How is the opioid crisis affecting students in the US?
Universities are putting measures in place to reduce opioid addiction in the US. Souce: Shutterstock

The gritty opioid crisis currently afflicting the US is a stark contrast to the romantic images of hot sunny days sat on campus and summer road trips with your friends.

Opiate abuse doesn’t always come to mind when you think about studying in the US, but between seven and 12 percent of students across the nation admitted to recreational use of opiates in 2016, with two-to-three percent claiming it also led to taking heroin, according to the American College Health Association (ACHA) report. This compares to 25 percent of the entire US population who claimed to have taken opiates in the past two years as of 2017.

Opioid addiction at leading universities is incredibly rare according to Angela Janis, Director of Psychiatry and Co-Director of Mental Health Services, at the University of Wisconsin Madison, reported Inside Higher Ed.

According to a 2016 survey at the University of Wisconsin, 55 students, or 0.8 percent of the campus population, reported having a substance-use disorder. Of that group of 55 students, 76 percent had an alcohol-related disorder, while only 5.4 percent had issues with opioid misuse.

The opioid crisis was initially sparked in the 1990s when pharmaceutical companies reassured US doctors that medicinal opioids were safe to prescribe as painkillers.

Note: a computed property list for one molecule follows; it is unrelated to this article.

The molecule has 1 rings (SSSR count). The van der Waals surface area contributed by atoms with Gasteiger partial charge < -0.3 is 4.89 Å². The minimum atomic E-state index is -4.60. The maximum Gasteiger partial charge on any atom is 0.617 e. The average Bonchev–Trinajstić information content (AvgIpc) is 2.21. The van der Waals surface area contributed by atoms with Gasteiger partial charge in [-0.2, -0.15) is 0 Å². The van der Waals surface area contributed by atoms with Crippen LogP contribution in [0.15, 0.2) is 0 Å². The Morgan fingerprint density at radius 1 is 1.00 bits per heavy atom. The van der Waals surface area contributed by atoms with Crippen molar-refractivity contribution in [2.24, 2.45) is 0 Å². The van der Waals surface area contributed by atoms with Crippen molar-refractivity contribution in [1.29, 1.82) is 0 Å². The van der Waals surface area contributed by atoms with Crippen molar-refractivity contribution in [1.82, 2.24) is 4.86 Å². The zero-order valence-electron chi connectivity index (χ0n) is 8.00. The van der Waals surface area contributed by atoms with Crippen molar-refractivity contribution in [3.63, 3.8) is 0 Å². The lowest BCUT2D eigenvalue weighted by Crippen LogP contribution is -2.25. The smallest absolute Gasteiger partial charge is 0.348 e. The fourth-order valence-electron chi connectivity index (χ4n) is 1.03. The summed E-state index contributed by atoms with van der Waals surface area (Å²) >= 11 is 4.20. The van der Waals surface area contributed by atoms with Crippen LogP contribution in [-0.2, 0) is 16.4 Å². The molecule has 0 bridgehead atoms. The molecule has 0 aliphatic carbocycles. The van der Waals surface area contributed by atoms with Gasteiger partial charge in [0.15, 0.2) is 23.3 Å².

Fast forward 20 years and 80 percent of heroin users have become dependant on prescribed opioids, with 33,000 people losing their lives to an opioid overdose in 2015, according to Drug Abuse.

The risk of international students becoming dependent on opioids is relatively low, as doctors have stopped prescribing the substance in an attempt limit damage being caused.

Recent research has also revealed that less educated people are more at risk of opiate addiction and potential overdose, possibly due to lower qualities of life and manual labour that is more likely to warrant painkiller prescriptions, reported Inside Higher Ed.

The ACHA has put in place specific guidelines to advise universities on student pain management and addiction recovery. The guidelines encourage universities to explore other treatments for chronic and acute pain, while also discussing the risk of dependency and overdose.

“Colleges definitely have an obligation to address the opioid epidemic as it manifests on their campuses,” said Beth DeRicco, Director of Higher Education Outreach at Caron Treatment Centers, according to Inside Higher Ed.

“While a small percentage of students misuse pain relievers, the danger of opioids and the way in which use has risen makes it an incredible concern.”

Universities are also encouraged to train staff to distribute naloxone, the opioid overdose reversal drug.

Bridgewater State University in Massachusetts rolled out a public-access naloxone program in September to ensure students had access to the reversal drug in emergencies. The university installed 50 defibrillator boxes in campus buildings, including all 11 residence halls, reported Inside Higher Ed.

Other colleges have combined naloxone prescription with preventative measures to take a full-bodied approach to tackling the issue.

Asheville-Buncombe Technical Community College in North Carolina has implemented a prevention and treatment scheme which includes campus officers having access to naloxone, the locks on single-stall restroom doors being changed and staff training on signs of opioid use, according to Inside Higher Ed.

DeRicco said: “We need to give students access to support, recovery. A comprehensive approach is so important.”

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